Developing a marketing strategy can be a daunting task that begins with first understanding how your business fits into the marketplace, assessing your competition, and then determining how you’ll compete. If part of your strategy hasn’t yet included podcasts, you may be missing out on a promotional vehicle that can potentially enhance your overall marketing mix.

Podcasts first arrived on the scene in 2004, not long after the introduction of Apple’s iPod. At the time, it was known as “audioblogging” and served as an auditory subset of the digital journaling phenomenon. Most likened the practice to radio with more portability and creative freedom than an online journal. The earliest examples of podcasts were generally isolated to the entertainment industry as digital recapping sessions for favorite television programs. Fast-forward years later, and this prematurely purported trend has turned into a sustainable marketing force with abounding branding and revenue possibilities.

Over the past five years, interest has continued to grow among B2B and B2C companies that consider podcasts a strong addition to their content marketing strategy, and a great opportunity for customer engagement. After all, podcasts can be accessed on the go; wherever you are, and whatever you may be doing, chances are good that you can tune in and listen. For companies, that means you can reach a near-captive audience nearly anywhere.

A recent Edison Research study showed a rise in podcasting, with monthly listeners growing from 21 percent to 24 percent year over year among an 18-54 age demographic. According to the survey, most audiences listen to podcasts from home, while vehicles and desks were a close second and third respectively. Podcast advertising (i.e., brand commercials during breaks in a podcast episode) has also expanded and is forecasted to grow nearly 25 percent annually through 2020.

As more companies integrate podcasts into their marketing mix, more streaming apps and smart home devices like Amazon Alexa, Google Home and Amazon Echo offer podcasts to accommodate user interest in brand storytelling. Over the past two years, streaming services like Spotify and even digital media players like Apple TV have added podcasting to their membership menus.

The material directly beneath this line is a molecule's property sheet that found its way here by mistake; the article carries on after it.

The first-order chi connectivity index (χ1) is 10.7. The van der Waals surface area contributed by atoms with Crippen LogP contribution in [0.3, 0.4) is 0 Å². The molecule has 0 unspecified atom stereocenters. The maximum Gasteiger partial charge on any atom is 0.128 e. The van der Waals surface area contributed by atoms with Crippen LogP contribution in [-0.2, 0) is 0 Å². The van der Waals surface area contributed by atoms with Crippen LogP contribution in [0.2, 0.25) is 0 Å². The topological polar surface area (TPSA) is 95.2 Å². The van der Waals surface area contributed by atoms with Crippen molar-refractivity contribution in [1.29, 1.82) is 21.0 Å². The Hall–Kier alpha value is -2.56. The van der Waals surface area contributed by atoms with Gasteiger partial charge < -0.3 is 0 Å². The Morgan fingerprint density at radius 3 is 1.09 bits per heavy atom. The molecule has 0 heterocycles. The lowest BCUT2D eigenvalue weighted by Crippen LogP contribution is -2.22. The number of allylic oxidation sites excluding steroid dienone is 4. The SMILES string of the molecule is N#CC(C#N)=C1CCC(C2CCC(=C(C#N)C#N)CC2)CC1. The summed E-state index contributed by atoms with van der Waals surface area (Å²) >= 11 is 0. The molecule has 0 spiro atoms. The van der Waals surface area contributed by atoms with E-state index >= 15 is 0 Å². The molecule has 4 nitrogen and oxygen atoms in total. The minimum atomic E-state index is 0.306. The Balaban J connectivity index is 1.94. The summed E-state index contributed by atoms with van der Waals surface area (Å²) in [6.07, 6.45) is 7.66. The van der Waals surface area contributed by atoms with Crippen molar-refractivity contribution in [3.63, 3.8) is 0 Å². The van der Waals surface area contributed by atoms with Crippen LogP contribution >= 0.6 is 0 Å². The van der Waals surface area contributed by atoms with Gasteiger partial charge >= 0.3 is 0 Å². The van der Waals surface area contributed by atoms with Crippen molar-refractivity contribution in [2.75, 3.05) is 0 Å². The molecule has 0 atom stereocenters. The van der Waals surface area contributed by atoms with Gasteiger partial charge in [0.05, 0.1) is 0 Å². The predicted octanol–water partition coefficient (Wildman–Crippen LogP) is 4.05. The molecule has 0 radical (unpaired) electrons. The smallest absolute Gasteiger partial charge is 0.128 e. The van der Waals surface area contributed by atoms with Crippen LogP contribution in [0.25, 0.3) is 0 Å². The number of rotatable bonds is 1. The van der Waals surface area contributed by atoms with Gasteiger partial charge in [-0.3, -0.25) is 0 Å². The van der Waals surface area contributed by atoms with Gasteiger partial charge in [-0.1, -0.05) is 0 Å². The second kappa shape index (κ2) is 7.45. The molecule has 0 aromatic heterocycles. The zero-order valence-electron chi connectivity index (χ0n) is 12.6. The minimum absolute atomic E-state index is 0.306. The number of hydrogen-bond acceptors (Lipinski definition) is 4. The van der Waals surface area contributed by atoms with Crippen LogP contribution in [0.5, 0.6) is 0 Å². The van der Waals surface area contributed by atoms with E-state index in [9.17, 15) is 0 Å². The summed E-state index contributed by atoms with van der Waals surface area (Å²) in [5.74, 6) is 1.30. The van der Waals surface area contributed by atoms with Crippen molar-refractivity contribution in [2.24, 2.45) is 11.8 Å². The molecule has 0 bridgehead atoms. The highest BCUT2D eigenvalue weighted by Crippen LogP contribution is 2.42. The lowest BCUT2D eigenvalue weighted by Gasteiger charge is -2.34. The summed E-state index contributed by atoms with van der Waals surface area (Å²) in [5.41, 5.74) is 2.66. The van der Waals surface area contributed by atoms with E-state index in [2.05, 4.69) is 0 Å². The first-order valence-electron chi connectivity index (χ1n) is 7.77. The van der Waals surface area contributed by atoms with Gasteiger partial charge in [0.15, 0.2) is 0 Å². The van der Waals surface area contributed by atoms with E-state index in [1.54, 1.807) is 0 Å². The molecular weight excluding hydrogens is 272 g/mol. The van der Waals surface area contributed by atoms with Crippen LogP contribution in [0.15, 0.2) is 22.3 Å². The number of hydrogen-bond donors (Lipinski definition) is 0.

Although entertainment continues to be the favorite podcast category, education, government, business, tax and accounting, technology, news, politics and marketing have joined the ranks of industry contenders.

All this points to podcasting as a strong, momentum-based marketing tactic. Yet, that doesn’t necessarily mean it’s right for every company. If you’re considering adding podcasting to your marketing mix, ask yourself the following questions:

  • Are you looking for new ways to engage with customers?
  • What marketing techniques could your business utilize to reach customers and prospects that you haven’t yet tried?
  • Would your customers be interested in learning about industry trends, products and/or services by tuning into your podcast, and hearing your people give their thoughts and insights?
  • Does your company have a new product it seeks to promote, and could the company potentially benefit from podcast advertising?
  • Does your company have the time and resources necessary to develop informative and engaging podcasts over time? Are you ready to be in the podcasting game for the long haul?
  • If the answer to the last question is yes, would podcasting be a complementary piece of a broader marketing strategy – i.e., would it serve a strategic marketing purpose, and if so, what would that purpose be?

Hopefully, asking these and other questions can help you determine whether podcasts could be an intriguing add to your marketing mix.

Do you have questions about podcasting, content development, or other marketing issues? Please contact Donéa Boiner at 440-449-6800 or email Donéa.

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